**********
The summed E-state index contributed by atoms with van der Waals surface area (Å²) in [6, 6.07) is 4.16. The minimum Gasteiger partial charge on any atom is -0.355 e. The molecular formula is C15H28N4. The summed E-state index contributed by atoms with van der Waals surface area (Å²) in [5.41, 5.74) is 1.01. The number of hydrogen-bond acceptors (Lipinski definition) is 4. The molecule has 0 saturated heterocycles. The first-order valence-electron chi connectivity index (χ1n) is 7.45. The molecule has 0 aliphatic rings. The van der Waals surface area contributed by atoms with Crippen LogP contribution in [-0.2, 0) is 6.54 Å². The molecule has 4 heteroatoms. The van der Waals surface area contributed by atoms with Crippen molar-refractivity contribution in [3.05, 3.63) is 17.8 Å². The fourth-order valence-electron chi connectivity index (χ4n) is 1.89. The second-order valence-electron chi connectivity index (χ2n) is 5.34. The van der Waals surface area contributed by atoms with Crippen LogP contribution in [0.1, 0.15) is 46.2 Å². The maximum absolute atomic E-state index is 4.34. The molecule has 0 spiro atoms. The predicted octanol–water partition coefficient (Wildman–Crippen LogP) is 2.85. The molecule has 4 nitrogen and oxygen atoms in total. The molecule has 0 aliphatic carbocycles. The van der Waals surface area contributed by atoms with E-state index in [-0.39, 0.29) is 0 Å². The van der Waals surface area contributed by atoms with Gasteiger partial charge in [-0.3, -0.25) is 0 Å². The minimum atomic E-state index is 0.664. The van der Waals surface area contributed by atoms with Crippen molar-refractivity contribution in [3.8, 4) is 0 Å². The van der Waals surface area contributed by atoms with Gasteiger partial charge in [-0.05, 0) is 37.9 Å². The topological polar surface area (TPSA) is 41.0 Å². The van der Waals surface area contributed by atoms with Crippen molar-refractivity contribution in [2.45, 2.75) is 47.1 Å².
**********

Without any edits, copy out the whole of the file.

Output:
The summed E-state index contributed by atoms with van der Waals surface area (Å²) in [6, 6.07) is 4.16. The minimum Gasteiger partial charge on any atom is -0.355 e. The molecular formula is C15H28N4. The summed E-state index contributed by atoms with van der Waals surface area (Å²) in [5.41, 5.74) is 1.01. The number of hydrogen-bond acceptors (Lipinski definition) is 4. The molecule has 0 saturated heterocycles. The first-order valence-electron chi connectivity index (χ1n) is 7.45. The molecule has 0 aliphatic rings. The van der Waals surface area contributed by atoms with Crippen LogP contribution in [-0.2, 0) is 6.54 Å². The molecule has 4 heteroatoms. The van der Waals surface area contributed by atoms with Crippen molar-refractivity contribution in [3.05, 3.63) is 17.8 Å². The fourth-order valence-electron chi connectivity index (χ4n) is 1.89. The second-order valence-electron chi connectivity index (χ2n) is 5.34. The van der Waals surface area contributed by atoms with Crippen LogP contribution in [0.1, 0.15) is 46.2 Å². The maximum absolute atomic E-state index is 4.34. The molecule has 0 spiro atoms. The predicted octanol–water partition coefficient (Wildman–Crippen LogP) is 2.85. The molecule has 4 nitrogen and oxygen atoms in total. The molecule has 0 aliphatic carbocycles. The van der Waals surface area contributed by atoms with E-state index in [-0.39, 0.29) is 0 Å². The van der Waals surface area contributed by atoms with Gasteiger partial charge in [-0.3, -0.25) is 0 Å². The minimum atomic E-state index is 0.664. The van der Waals surface area contributed by atoms with Crippen molar-refractivity contribution in [3.8, 4) is 0 Å². The van der Waals surface area contributed by atoms with Gasteiger partial charge in [-0.05, 0) is 37.9 Å². The topological polar surface area (TPSA) is 41.0 Å². The van der Waals surface area contributed by atoms with Crippen molar-refractivity contribution in [2.45, 2.75) is 47.1 Å².